To list or not to list? Manager IPOs shown to hurt hedge fund returns

first_imgHedge funds run by listed companies underperform those run by privately owned firms, according to academic research.Listed firms gained $3.5m (€3.3m) more in revenue than privately owned companies and gained more assets under management (AUM), despite their underperformance, reported Lin Sun and Melvyn Teo of Singapore Management University’s Lee Kong Chian School of Business.In the five years after a group’s initial public offering (IPO), risk-adjusted performance of funds fell by 13.7% a year on average, the researchers wrote in their paper, ‘The Pitfalls of Going Public: New Evidence from Hedge Funds’.Listed-manager funds underperformed their unlisted peers by 2.9% a year. The pair analysed more than 16,000 existing and defunct hedge funds, taking performance and asset data between January 1994 and December 2013.Over the period, listed companies increased their market share from 4% of total assets to more than 16%, Sun and Teo’s data illustrated.Sun and Teo said: “We show that hedge funds managed by listed asset management firms consistently underperform funds managed by their unlisted competitors. The results are driven by agency problems at fund management companies.”Newly listed firms tend to “aggressively raise capital” through new product launches, the authors wrote.The best funds for raising capital – typically those with high liquidity – were also those most likely to underperform relative to similar products run by unlisted companies.Sun and Teo argued that investors in funds run by listed companies were trading performance for “the comfort of lower operational risk”.“Typically, a privately held hedge fund firm is controlled by its founders … who also invest a substantial percentage of their net worth in the funds managed by the firm – hence the tight link between ownership, control and investment capital,” they added.“Post-IPO, this link is broken as the founders of the firm sell out to new shareholders who neither invest alongside the limited partners nor manage the hedge funds run by the firm.”Read Sun and Teo’s paper here.last_img read more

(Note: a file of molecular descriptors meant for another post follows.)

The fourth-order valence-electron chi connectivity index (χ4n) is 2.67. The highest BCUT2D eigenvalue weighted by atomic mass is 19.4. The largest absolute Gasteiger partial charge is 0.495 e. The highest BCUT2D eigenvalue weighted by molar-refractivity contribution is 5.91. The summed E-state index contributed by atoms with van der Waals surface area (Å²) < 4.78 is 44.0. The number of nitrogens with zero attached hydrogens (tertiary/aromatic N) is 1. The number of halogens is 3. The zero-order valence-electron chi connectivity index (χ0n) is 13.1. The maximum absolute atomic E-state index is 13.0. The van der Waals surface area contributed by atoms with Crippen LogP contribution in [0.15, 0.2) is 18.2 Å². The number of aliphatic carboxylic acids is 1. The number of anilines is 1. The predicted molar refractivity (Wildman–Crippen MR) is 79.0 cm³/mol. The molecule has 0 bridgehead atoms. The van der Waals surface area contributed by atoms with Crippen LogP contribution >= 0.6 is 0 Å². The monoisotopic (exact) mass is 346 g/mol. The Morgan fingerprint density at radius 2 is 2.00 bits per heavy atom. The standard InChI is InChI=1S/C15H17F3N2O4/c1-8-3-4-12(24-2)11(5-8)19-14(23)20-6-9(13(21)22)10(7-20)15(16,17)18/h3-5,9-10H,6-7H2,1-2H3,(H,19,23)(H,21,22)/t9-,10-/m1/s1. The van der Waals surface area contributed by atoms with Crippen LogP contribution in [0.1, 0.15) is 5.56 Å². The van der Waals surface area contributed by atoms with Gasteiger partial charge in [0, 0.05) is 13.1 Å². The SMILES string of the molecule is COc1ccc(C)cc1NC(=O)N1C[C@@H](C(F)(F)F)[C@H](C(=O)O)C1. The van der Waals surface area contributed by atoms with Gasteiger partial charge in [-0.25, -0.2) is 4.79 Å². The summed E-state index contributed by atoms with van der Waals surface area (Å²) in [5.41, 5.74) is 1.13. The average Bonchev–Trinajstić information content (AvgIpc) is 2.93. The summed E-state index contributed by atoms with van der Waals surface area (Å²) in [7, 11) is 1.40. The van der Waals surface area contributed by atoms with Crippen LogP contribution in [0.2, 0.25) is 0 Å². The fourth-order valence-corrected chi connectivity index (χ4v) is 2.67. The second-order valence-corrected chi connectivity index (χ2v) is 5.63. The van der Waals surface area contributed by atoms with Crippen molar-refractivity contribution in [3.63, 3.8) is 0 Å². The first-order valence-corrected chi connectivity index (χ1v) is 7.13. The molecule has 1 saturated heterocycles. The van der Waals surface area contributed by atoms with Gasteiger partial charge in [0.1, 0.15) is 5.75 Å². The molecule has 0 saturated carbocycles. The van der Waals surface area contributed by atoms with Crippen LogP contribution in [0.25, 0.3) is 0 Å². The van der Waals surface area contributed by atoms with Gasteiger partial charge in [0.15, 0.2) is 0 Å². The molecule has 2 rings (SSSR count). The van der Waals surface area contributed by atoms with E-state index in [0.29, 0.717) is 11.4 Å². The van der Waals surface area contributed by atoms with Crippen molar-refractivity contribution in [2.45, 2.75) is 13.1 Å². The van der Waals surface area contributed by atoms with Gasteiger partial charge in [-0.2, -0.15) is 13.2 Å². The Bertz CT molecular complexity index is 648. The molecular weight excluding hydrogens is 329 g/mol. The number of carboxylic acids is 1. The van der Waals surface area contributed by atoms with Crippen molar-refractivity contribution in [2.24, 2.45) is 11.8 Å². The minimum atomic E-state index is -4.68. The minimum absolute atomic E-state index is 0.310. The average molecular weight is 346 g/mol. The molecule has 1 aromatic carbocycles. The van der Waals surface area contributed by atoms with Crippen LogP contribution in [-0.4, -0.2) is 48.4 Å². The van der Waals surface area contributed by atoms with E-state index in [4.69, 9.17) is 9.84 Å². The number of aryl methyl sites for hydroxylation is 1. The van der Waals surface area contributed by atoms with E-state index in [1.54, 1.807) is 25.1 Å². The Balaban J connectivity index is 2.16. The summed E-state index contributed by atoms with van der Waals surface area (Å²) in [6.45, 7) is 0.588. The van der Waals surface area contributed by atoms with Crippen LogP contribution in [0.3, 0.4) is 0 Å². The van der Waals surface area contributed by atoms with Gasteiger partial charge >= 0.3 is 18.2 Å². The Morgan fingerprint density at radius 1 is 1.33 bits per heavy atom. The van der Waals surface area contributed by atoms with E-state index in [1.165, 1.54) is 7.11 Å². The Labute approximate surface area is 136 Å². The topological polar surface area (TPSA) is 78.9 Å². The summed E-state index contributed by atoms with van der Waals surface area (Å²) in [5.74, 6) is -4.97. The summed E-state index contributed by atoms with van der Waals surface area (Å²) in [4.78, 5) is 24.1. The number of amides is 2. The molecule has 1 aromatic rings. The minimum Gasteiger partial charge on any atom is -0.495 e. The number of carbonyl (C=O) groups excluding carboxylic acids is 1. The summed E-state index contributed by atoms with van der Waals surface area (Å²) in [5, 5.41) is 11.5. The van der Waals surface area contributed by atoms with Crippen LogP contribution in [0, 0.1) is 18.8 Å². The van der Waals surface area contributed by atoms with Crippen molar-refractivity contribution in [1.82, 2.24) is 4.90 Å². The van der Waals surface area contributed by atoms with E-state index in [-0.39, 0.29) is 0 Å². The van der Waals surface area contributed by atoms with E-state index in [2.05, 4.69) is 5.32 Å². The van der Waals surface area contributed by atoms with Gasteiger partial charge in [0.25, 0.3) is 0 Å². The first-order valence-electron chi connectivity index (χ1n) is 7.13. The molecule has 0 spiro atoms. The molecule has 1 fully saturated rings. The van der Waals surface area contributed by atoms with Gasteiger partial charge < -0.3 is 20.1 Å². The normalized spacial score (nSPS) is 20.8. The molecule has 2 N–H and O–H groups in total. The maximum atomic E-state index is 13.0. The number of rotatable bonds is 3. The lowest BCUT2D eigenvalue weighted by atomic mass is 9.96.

‘Legislature Must Be Audited’

first_imgDr. Bhofal Chambers of CDC is poised to become Speaker of the 54th Legislature. Maryland County Representative, Bhofal Chambers, wants the General Auditing Commission (GAC) to audit the National Legislature in order to account for resources allotted to that august body over the years.The intent, Dr. Chambers said, is to provide a high degree of transparency and accountability in the operations of the first branch of the Liberian government.According to him, since the inception of the Ellen Johnson Sirleaf-led government, no agencies have been able to conduct audits on money and goods used by the Legislature. As such, “it is pivotal that a holistic audit is carried out in order to change public perception about lawmakers [and the Capitol Building].”He maintained that auditing the Legislature would encourage other spending agencies of government to conform to the tendency of being accountable to the state.The Maryland County lawmaker furthered that in an effort to achieve this goal, “both chambers of the Legislature must provide budget performance reports detailing spending over the years.”He noted that a robust Legislature should present a ‘legislative performance report’ like other ministries and agencies do before discussing the 2014/2015 National Budget.“We need to have an inventory of all the things that come to the Legislature to give us an understanding of where we are and what to do next,” Dr. Chambers indicated.He made the assertions recently when a media organization bestowed an honour on him for his outstanding advocacy in the Legislature.Receiving the honour, Dr. Chambers indicated that Liberians’ situation remains deplorable; with government providing no living quarters for low income earners.Chambers: “Liberia has many resources but our citizens are lacking in many things.It’s not God’s will for these things to happen but the poor management of the vast resources here remains our challenge.We have problems with leadership, and until we can change that; our advocacy will continue until the right thing is done for the good of our people.”Share this:Click to share on Twitter (Opens in new window)Click to share on Facebook (Opens in new window)last_img read more